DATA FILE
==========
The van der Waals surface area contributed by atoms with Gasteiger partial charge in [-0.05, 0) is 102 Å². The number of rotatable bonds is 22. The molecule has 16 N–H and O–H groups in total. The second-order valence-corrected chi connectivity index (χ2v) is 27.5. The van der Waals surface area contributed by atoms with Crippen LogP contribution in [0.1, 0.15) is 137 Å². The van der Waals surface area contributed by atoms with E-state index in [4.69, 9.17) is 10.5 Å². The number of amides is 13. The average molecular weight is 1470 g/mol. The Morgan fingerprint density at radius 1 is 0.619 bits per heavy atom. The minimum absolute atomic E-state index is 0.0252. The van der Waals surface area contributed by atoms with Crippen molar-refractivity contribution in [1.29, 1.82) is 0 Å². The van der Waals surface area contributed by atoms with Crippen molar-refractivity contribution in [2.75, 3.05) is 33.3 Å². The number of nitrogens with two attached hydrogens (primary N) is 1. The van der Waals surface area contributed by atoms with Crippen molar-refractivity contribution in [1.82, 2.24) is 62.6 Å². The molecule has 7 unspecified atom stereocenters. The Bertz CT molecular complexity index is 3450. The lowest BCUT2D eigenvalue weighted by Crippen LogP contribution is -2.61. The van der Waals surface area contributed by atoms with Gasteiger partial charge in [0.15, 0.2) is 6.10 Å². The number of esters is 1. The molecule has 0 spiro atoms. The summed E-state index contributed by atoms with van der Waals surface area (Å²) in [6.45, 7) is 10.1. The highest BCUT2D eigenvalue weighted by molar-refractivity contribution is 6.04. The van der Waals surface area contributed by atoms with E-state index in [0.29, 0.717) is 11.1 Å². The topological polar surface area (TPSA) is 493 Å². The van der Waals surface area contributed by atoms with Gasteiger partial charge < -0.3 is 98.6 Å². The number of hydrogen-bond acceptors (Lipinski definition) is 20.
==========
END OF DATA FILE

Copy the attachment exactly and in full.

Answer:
The van der Waals surface area contributed by atoms with Gasteiger partial charge in [-0.05, 0) is 102 Å². The number of rotatable bonds is 22. The molecule has 16 N–H and O–H groups in total. The second-order valence-corrected chi connectivity index (χ2v) is 27.5. The van der Waals surface area contributed by atoms with Crippen LogP contribution in [0.1, 0.15) is 137 Å². The van der Waals surface area contributed by atoms with E-state index in [4.69, 9.17) is 10.5 Å². The number of amides is 13. The average molecular weight is 1470 g/mol. The Morgan fingerprint density at radius 1 is 0.619 bits per heavy atom. The minimum absolute atomic E-state index is 0.0252. The van der Waals surface area contributed by atoms with Crippen molar-refractivity contribution in [1.29, 1.82) is 0 Å². The van der Waals surface area contributed by atoms with Crippen molar-refractivity contribution in [2.75, 3.05) is 33.3 Å². The number of nitrogens with two attached hydrogens (primary N) is 1. The van der Waals surface area contributed by atoms with Crippen molar-refractivity contribution in [1.82, 2.24) is 62.6 Å². The molecule has 7 unspecified atom stereocenters. The Bertz CT molecular complexity index is 3450. The lowest BCUT2D eigenvalue weighted by Crippen LogP contribution is -2.61. The van der Waals surface area contributed by atoms with Gasteiger partial charge in [0.15, 0.2) is 6.10 Å². The number of esters is 1. The molecule has 0 spiro atoms. The summed E-state index contributed by atoms with van der Waals surface area (Å²) in [6.45, 7) is 10.1. The highest BCUT2D eigenvalue weighted by molar-refractivity contribution is 6.04. The van der Waals surface area contributed by atoms with E-state index in [0.29, 0.717) is 11.1 Å². The topological polar surface area (TPSA) is 493 Å². The van der Waals surface area contributed by atoms with Gasteiger partial charge < -0.3 is 98.6 Å². The number of hydrogen-bond acceptors (Lipinski definition) is 20.